Creating a learning culture
This edition is all about innovation, and as much as I am a big technology fan, I’m going to leave the techy stuff to the other contributors. I want to talk about creating the culture of learning and innovation in your business. This culture well help organisations unlock ideas to drive forward the business and also help empower and motivate team members.
In their 2008 Harvard Business Review Article, “Is Yours a Learning Organization?”, David A. Garvin, Amy C. Edmondson, and Francesca Gino, explore the three building blocks of becoming a learning organisation as follows;
1: A supportive learning environment.
An environment that supports learning has four distinguishing characteristics;
i. Psychological safety. Team members need to be safe to ask questions, try things out and make mistakes, without fear of reprisal
ii. Appreciation of differences. Recognising the value of alternative views increases energy and motivation, sparks fresh thinking, and prevents lethargy and drift.
i. Openness to new ideas. Learning is not simply about correcting mistakes and solving problems. It is also about crafting novel approaches. Employees should be encouraged to take risks and explore the untested and unknown.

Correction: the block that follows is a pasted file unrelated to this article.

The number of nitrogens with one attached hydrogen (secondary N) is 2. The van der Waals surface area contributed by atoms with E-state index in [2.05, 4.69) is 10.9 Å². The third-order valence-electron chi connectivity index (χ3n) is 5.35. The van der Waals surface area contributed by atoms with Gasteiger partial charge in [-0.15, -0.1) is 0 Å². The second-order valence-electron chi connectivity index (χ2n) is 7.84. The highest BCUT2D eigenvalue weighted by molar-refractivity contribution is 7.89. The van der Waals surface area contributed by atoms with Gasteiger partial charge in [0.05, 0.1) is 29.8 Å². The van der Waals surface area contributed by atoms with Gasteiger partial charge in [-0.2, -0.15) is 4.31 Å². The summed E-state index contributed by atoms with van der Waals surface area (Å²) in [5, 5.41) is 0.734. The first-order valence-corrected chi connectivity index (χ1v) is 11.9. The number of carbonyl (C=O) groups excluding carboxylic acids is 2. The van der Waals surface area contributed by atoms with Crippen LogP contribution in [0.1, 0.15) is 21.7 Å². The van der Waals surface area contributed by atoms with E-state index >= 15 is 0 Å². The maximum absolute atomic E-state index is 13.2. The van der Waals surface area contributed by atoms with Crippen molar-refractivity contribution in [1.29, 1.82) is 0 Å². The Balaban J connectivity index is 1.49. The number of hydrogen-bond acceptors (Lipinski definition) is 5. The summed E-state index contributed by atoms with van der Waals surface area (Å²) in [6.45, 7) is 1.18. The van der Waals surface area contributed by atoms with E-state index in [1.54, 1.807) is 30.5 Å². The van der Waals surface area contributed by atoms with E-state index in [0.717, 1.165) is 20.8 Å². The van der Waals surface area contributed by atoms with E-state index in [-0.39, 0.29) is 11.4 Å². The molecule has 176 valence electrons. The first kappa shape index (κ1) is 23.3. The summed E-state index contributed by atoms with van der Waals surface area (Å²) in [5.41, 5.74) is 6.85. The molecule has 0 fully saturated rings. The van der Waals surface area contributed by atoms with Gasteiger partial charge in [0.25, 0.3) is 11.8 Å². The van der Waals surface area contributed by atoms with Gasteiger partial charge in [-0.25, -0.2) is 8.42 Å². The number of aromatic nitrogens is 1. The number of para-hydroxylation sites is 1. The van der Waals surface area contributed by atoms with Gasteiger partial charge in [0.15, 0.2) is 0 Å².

ii. Time for reflection. Supportive learning environments allow time for a pause in the action and encourage thoughtful review of the organisation’s processes.
2: Concrete learning processes and practices.
A learning organization is not cultivated effortlessly. Learning processes involve the generation, collection, interpretation, and dissemination of information. They include experimentation to develop and test new products and services; intelligence gathering to keep track of competitive, customer, and technological trends; disciplined analysis and interpretation to identify and solve problems; and education and training to develop both new and established employees.
3: Leadership that reinforces learning.Organisational learning is strongly influenced by the behaviour of leaders. When leaders actively question and listen to employees—and thereby prompt dialogue and debate—people in the organisation feel encouraged to learn. When leaders demonstrate a willingness to entertain alternative points of view, employees feel emboldened to offer new ideas.
The three building blocks of organisational learning reinforce one another and, to some degree, overlap. Just as leadership behaviours help create and sustain supportive learning environments, such environments make it easier for managers and employees to execute concrete learning processes and practices smoothly and efficiently. They foster learning and to cultivate that behaviour in others.
To read the article in full, please visit www.hbr.org